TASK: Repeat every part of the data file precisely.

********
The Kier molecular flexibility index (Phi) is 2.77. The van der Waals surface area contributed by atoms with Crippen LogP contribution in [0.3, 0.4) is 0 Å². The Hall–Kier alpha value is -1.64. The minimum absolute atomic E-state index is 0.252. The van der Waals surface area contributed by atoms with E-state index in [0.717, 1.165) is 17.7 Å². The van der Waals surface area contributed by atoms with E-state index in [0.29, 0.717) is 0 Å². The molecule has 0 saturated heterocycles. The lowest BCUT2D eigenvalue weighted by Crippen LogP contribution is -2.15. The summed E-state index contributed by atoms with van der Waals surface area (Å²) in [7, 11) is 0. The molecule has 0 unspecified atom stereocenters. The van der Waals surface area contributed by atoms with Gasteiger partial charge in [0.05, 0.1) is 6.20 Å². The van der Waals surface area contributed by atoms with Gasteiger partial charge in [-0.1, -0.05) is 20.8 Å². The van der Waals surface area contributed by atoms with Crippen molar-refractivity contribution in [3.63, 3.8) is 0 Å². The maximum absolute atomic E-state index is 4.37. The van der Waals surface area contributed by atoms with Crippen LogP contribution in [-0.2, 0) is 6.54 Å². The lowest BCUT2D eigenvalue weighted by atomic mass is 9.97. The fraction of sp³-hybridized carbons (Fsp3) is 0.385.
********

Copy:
The Kier molecular flexibility index (Phi) is 2.77. The van der Waals surface area contributed by atoms with Crippen LogP contribution in [0.3, 0.4) is 0 Å². The Hall–Kier alpha value is -1.64. The minimum absolute atomic E-state index is 0.252. The van der Waals surface area contributed by atoms with E-state index in [0.717, 1.165) is 17.7 Å². The van der Waals surface area contributed by atoms with E-state index in [0.29, 0.717) is 0 Å². The molecule has 0 saturated heterocycles. The lowest BCUT2D eigenvalue weighted by Crippen LogP contribution is -2.15. The summed E-state index contributed by atoms with van der Waals surface area (Å²) in [7, 11) is 0. The molecule has 0 unspecified atom stereocenters. The van der Waals surface area contributed by atoms with Gasteiger partial charge in [0.05, 0.1) is 6.20 Å². The van der Waals surface area contributed by atoms with Gasteiger partial charge in [-0.1, -0.05) is 20.8 Å². The van der Waals surface area contributed by atoms with Crippen molar-refractivity contribution in [3.63, 3.8) is 0 Å². The maximum absolute atomic E-state index is 4.37. The van der Waals surface area contributed by atoms with Crippen LogP contribution in [-0.2, 0) is 6.54 Å². The lowest BCUT2D eigenvalue weighted by atomic mass is 9.97. The fraction of sp³-hybridized carbons (Fsp3) is 0.385.